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Dom Hemingway

Now past 40, Jude Law is no longer the lean, quietly intense youth who was once named People magazine’s Sexiest Man Alive. As the titular character in Dom Hemingway, he is bulky, be-muttonchopped and noisily intense. We first see him in a scene that might have been taken from Chopper, with Eric Bana as an imprisoned but unrepentant Australian gangster: Shirtless, facing the camera in his prison cell, Hemingway bellows a paean to himself, or more specifically the part of himself found ’twixt naval and knee. “Is not my cock exquisite?” he roars, beginning a narcissistic and very funny monologue that culminates in a self-defeating punchline.

And that’s the character in a nutshell. Dom (it’s too distracting to call him by his surname) seems to be a braggart in love with the sound of his own voice, but his manic moments are balanced by moments of extreme, nearly suicidal regret and guilt.

He is released from prison after 12 years, a sentence which would have been much shorter had he given up his comrades, and sets about to collect what is owed him. Some of this is simple, like the money owed him from the robbery for which he was arrested. Some of it is impossible, like the wife who died while he was away, having divorced him and married another man. In the middle is the daughter who wants nothing to do with him.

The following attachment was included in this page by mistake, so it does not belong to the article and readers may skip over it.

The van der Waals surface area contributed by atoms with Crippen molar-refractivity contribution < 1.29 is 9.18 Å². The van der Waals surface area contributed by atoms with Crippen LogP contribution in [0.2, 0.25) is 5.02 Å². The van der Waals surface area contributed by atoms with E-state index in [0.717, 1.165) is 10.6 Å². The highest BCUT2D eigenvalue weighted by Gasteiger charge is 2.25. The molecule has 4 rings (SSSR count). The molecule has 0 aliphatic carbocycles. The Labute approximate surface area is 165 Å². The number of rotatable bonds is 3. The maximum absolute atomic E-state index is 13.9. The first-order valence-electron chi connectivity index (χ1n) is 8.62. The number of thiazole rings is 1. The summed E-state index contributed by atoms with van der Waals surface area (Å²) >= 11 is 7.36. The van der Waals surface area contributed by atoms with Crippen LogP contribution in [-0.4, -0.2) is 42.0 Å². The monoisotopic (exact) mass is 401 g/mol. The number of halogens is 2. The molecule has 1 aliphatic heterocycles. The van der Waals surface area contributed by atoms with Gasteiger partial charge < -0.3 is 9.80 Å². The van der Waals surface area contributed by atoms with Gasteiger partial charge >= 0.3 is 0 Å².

Dom Hemingway fits loosely in the canon of chatty British gangster movies that began with Lock Stock and Two Smoking Barrels, complete with obligatory (but well-chosen) 1980s tunes on the soundtrack every few minutes. The cast also includes Richard E. Grant as Dom’s one remaining friend and the terrific Mexican actor Demian Bichir, no less suave despite struggling with a Russian accent. But it’s all Law’s show. He keeps your eyes glued to the screen in what is otherwise only a mediocre movie, with a random plot that comes to a surprisingly abrupt ending.

Watch the trailer for Dom Hemingway

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